The simple mention of the word ‘Shark’ unleashes an infinite amount of emotions. In some areas of the world, as would be the case in the Polynesian Islands, they were worshiped as gods; in certain regions of Mexico, we treated them as assassins. It is one of the few animals capable of awakening terror in our hearts and, at the same time, a reverential respect. 

From my particular point of view, sharks are legendary beings, incredible predators, whose bodies, formed by classical and hydrodynamic lines, have certainly not evolved much over the course of 400 million years. In fact, I dare say that much of these species have attained the perfect physique necessary to survive in the oceans for millions of years to come; this, of course, if humans allow it.

 

 

When I took part of the wonderful world of SCUBA diving, my main concern was to find myself face-to-face with a shark, given that the references I had of these were quite incorrect: I was told that they were man-eaters, that they attacked without the slightest provocation, or that they would wait for someone to enter their dominions only to then be devoured instantly. The years went by and, nonetheless, I did not see on my submarine runs any of these quasi-mystical beings. If by chance one made an appearance, it appeared that it was more afraid of me than it of I, and the slightest movement of my own made it disappear as quickly as it had shown itself. My fear morphed into curiosity. How is it possible that these evil creatures did not came to devour me?

 

 

 

 

Since then, I have been able to travel all over the world in search of these specimens, and I find myself with incredible animals, majestic and impressive. To be in the water with sharks is, for me, the closest I can get to natures full expression. 

Unfortunately, sharks are disappearing from the world’s oceans (Mexico is no exception) at a rapid pace, and there are few places where they can be observed in its natural state. Overfishing, mismanagement of resources, the lack of real and thorough vigilance has driven this species almost to the brink of extinction (more than 100 million sharks were fished last year). We have trampled the species to such an extent, that the shark fishing industry is undergoing a terribly rough time.

Yet another industry is rising, one that concentrates on observing these fantastic marine animals. To attract them, it is necessary to use bait, given that once we have them close to us we can study them and know more about them. Nonetheless, this method is not entirely approved by a number of scientists.

 

 

 

 

 

In my experience feeding sharks, I can comment that, to this date, we have not seen any dramatic change in the sharks when they are fed. Of course, always the one who feeds them is an expert, who knows their proper diet (almost always topped with fish or bonito), you must use a steel mesh suit and gloves, bear in mind which animal is more hungry, observe their movement patterns and behavior, always be alert and assisted by a safety diver, and not feed them more than it’s necessary. Before starting the activity, it is imperative to listen to the dive and emergency plan, safety and potential risks. If we comply with each of these requirements, I assure you, dear reader, you can enjoy some of the best dives of his life.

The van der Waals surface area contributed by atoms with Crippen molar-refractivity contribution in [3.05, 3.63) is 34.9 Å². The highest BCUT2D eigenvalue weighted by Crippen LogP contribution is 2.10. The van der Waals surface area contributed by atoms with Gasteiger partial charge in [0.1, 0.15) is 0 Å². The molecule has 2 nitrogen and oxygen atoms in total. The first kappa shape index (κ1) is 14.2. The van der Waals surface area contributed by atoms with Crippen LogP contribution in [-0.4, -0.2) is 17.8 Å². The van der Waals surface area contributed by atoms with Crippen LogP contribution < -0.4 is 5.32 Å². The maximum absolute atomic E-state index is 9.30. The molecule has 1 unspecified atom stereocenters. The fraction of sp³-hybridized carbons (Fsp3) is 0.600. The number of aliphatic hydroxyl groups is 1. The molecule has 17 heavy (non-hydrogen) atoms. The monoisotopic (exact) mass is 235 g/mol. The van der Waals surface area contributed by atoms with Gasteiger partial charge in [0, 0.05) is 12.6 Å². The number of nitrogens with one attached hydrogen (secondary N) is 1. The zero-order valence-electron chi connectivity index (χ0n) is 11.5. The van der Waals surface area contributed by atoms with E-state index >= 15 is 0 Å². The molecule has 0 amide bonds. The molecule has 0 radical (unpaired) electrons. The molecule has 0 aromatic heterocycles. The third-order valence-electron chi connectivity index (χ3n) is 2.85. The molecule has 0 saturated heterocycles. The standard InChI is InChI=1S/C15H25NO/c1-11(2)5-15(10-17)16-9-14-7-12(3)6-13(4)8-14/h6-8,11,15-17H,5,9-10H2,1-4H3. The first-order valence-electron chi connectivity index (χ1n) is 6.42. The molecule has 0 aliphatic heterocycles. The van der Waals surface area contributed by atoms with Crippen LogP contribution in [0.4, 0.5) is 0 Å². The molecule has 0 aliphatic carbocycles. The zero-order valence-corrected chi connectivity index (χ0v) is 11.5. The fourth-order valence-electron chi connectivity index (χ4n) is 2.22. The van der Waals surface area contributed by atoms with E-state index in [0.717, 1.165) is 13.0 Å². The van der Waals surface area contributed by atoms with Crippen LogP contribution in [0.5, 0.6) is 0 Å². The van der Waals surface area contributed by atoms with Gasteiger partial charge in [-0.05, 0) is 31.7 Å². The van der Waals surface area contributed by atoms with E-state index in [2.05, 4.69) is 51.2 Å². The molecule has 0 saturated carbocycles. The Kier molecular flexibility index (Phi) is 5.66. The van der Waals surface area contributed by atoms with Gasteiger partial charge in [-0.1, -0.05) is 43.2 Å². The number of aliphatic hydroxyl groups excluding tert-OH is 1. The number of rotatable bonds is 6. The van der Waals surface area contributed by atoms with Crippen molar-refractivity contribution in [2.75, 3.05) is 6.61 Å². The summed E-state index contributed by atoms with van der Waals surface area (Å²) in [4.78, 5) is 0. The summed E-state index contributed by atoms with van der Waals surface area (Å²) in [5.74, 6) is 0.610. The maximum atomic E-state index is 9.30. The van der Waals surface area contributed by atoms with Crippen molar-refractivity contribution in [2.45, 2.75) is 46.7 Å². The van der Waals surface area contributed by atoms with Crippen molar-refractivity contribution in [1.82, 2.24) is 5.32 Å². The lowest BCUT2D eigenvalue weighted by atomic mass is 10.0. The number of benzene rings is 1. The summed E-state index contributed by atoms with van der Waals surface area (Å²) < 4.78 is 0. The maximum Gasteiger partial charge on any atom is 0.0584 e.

Based on my experience with bull sharks in Playa del Carmen, I can assure that their behavior does not change almost anything, because at the end of his season in this area, the animal disappears as fast as it arrived.

Notably, when you make contact with one of these beautiful animals, your perspective about them changes completely, and instead of destroying them, want to protect them. Many places in the world understand now this concept; and besides the protection of the species, it also signifies an improvement to the economy of the region.

 

 

In the magazine “Espacio Profundo”, the master Iván Salazar shows us the following data. The diving industry estimates that 2.5 to 4 millions dives with sharks are attempted on 300 sites in 40 different countries. If every diver invested an average of 70 USD per immersion, the total value of this tourist-scientific product would stand at around 180 to 300 millions dollars. In the Bahamas, the feeding of sharks leaves an economic investment of 65 million dollars a year. In the Maldives Islands, the observation of sharks by divers is quite an important activity; there exists 16 diving companies that offer guided tours for underwater expeditions with sharks, and are affiliated with at least 39 resorts, leaving, according the Ministry of Tourism, 7.4 million dollars a year for the local economy. In contrast, the shark fishing industry produced only 1.2 million dollars.

In Playa del Carmen, Mexico, it is estimated that some 90 divers visit sharks daily, and that each divers pays an average of 90 USD. For the four months that this diving season lasts, the final tally would be in the order of 1.08 million dollars. This contrast with what was given to a fisherman who caught 25 sharks, all female and pregnant – a grand total of 130,000 pesos. It’s ridiculous. 

I feel a profound sadness when thinking of these majestic animals that for many years we considered the princes of the sea becoming now beggars, clamouring to be protected by all means possible.

To conclude, I would like to empathize that a live fish is worth more than one on a plate that the species which do not leave money for the community are at greater risk of disappearing almost immediately.

Hopefully, readers, you can help us protect this species that has done us no harm, other than existing for almost 400 million years.

 

 

Text: Alberto Friscione ± Photo: Alberto Friscione

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